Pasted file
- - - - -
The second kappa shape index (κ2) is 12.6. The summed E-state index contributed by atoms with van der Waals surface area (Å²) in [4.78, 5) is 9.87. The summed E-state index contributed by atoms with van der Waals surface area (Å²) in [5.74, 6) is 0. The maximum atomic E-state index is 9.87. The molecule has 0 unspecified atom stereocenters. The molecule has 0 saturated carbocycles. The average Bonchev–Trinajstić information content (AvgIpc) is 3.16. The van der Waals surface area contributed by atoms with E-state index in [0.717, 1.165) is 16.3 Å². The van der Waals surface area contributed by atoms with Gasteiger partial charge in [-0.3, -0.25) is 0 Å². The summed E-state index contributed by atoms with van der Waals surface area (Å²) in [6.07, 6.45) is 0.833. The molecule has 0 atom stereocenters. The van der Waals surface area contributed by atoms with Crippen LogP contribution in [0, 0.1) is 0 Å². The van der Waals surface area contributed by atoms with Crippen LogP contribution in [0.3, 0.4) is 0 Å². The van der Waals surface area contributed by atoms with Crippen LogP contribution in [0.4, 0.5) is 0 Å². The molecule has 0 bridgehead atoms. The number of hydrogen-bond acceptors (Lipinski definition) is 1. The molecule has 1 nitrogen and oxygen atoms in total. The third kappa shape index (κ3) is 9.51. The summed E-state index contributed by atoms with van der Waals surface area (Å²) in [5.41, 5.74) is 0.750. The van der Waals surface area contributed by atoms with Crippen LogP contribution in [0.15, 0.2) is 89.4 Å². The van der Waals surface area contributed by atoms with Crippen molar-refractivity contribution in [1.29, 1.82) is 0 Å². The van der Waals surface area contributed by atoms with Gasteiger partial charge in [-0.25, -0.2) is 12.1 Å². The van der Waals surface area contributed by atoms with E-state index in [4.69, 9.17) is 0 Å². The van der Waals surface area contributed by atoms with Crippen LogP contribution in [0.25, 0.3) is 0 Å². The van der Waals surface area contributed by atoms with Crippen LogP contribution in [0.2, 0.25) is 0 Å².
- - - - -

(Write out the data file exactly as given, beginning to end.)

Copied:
The second kappa shape index (κ2) is 12.6. The summed E-state index contributed by atoms with van der Waals surface area (Å²) in [4.78, 5) is 9.87. The summed E-state index contributed by atoms with van der Waals surface area (Å²) in [5.74, 6) is 0. The maximum atomic E-state index is 9.87. The molecule has 0 unspecified atom stereocenters. The molecule has 0 saturated carbocycles. The average Bonchev–Trinajstić information content (AvgIpc) is 3.16. The van der Waals surface area contributed by atoms with E-state index in [0.717, 1.165) is 16.3 Å². The van der Waals surface area contributed by atoms with Gasteiger partial charge in [-0.3, -0.25) is 0 Å². The summed E-state index contributed by atoms with van der Waals surface area (Å²) in [6.07, 6.45) is 0.833. The molecule has 0 atom stereocenters. The van der Waals surface area contributed by atoms with Crippen LogP contribution in [0, 0.1) is 0 Å². The van der Waals surface area contributed by atoms with Crippen LogP contribution in [0.3, 0.4) is 0 Å². The van der Waals surface area contributed by atoms with Crippen LogP contribution in [0.4, 0.5) is 0 Å². The molecule has 0 bridgehead atoms. The number of hydrogen-bond acceptors (Lipinski definition) is 1. The molecule has 1 nitrogen and oxygen atoms in total. The third kappa shape index (κ3) is 9.51. The summed E-state index contributed by atoms with van der Waals surface area (Å²) in [5.41, 5.74) is 0.750. The van der Waals surface area contributed by atoms with Crippen LogP contribution in [0.15, 0.2) is 89.4 Å². The van der Waals surface area contributed by atoms with Crippen molar-refractivity contribution in [1.29, 1.82) is 0 Å². The van der Waals surface area contributed by atoms with Gasteiger partial charge in [-0.25, -0.2) is 12.1 Å². The van der Waals surface area contributed by atoms with E-state index in [4.69, 9.17) is 0 Å². The van der Waals surface area contributed by atoms with Crippen LogP contribution in [0.25, 0.3) is 0 Å². The van der Waals surface area contributed by atoms with Crippen LogP contribution in [0.2, 0.25) is 0 Å².